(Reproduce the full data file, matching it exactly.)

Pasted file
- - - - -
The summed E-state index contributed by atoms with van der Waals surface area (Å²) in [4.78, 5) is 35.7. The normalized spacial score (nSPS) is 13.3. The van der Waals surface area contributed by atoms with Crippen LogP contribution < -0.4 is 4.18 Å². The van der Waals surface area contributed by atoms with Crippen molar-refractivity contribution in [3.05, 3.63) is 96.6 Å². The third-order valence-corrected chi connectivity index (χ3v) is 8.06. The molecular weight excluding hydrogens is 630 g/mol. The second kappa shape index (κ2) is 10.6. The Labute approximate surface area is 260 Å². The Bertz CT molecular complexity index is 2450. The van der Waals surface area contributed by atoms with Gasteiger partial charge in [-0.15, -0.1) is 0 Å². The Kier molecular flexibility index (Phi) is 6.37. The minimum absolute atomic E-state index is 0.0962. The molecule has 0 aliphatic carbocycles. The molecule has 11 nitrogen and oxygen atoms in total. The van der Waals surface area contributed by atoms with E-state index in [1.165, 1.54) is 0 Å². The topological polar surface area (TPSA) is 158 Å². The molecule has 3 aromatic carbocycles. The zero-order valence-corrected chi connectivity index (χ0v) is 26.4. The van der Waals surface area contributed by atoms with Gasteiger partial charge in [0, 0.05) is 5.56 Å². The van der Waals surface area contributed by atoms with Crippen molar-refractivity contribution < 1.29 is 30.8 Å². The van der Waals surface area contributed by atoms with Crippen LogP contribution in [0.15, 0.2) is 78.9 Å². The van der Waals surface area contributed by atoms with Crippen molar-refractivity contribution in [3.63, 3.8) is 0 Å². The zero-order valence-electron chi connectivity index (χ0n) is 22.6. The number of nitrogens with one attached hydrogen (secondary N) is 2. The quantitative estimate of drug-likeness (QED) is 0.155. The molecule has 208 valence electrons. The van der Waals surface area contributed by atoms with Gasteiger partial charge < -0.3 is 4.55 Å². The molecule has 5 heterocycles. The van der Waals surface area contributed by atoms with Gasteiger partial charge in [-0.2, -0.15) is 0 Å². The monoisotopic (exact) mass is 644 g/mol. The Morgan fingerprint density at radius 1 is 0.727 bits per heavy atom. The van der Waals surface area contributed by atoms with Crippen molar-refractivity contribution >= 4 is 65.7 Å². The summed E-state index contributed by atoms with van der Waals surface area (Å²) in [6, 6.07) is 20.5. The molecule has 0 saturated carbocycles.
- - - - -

The summed E-state index contributed by atoms with van der Waals surface area (Å²) in [4.78, 5) is 35.7. The normalized spacial score (nSPS) is 13.3. The van der Waals surface area contributed by atoms with Crippen LogP contribution < -0.4 is 4.18 Å². The van der Waals surface area contributed by atoms with Crippen molar-refractivity contribution in [3.05, 3.63) is 96.6 Å². The third-order valence-corrected chi connectivity index (χ3v) is 8.06. The molecular weight excluding hydrogens is 630 g/mol. The second kappa shape index (κ2) is 10.6. The Labute approximate surface area is 260 Å². The Bertz CT molecular complexity index is 2450. The van der Waals surface area contributed by atoms with Gasteiger partial charge in [-0.15, -0.1) is 0 Å². The Kier molecular flexibility index (Phi) is 6.37. The minimum absolute atomic E-state index is 0.0962. The molecule has 0 aliphatic carbocycles. The molecule has 11 nitrogen and oxygen atoms in total. The van der Waals surface area contributed by atoms with E-state index in [1.165, 1.54) is 0 Å². The topological polar surface area (TPSA) is 158 Å². The molecule has 3 aromatic carbocycles. The zero-order valence-corrected chi connectivity index (χ0v) is 26.4. The van der Waals surface area contributed by atoms with Gasteiger partial charge in [0, 0.05) is 5.56 Å². The van der Waals surface area contributed by atoms with Crippen molar-refractivity contribution < 1.29 is 30.8 Å². The van der Waals surface area contributed by atoms with Crippen LogP contribution in [0.15, 0.2) is 78.9 Å². The van der Waals surface area contributed by atoms with Crippen molar-refractivity contribution in [3.63, 3.8) is 0 Å². The zero-order valence-electron chi connectivity index (χ0n) is 22.6. The number of nitrogens with one attached hydrogen (secondary N) is 2. The quantitative estimate of drug-likeness (QED) is 0.155. The molecule has 208 valence electrons. The van der Waals surface area contributed by atoms with Gasteiger partial charge < -0.3 is 4.55 Å². The molecule has 5 heterocycles. The van der Waals surface area contributed by atoms with Gasteiger partial charge in [-0.2, -0.15) is 0 Å². The monoisotopic (exact) mass is 644 g/mol. The Morgan fingerprint density at radius 1 is 0.727 bits per heavy atom. The van der Waals surface area contributed by atoms with Crippen molar-refractivity contribution >= 4 is 65.7 Å². The summed E-state index contributed by atoms with van der Waals surface area (Å²) in [6, 6.07) is 20.5. The molecule has 0 saturated carbocycles.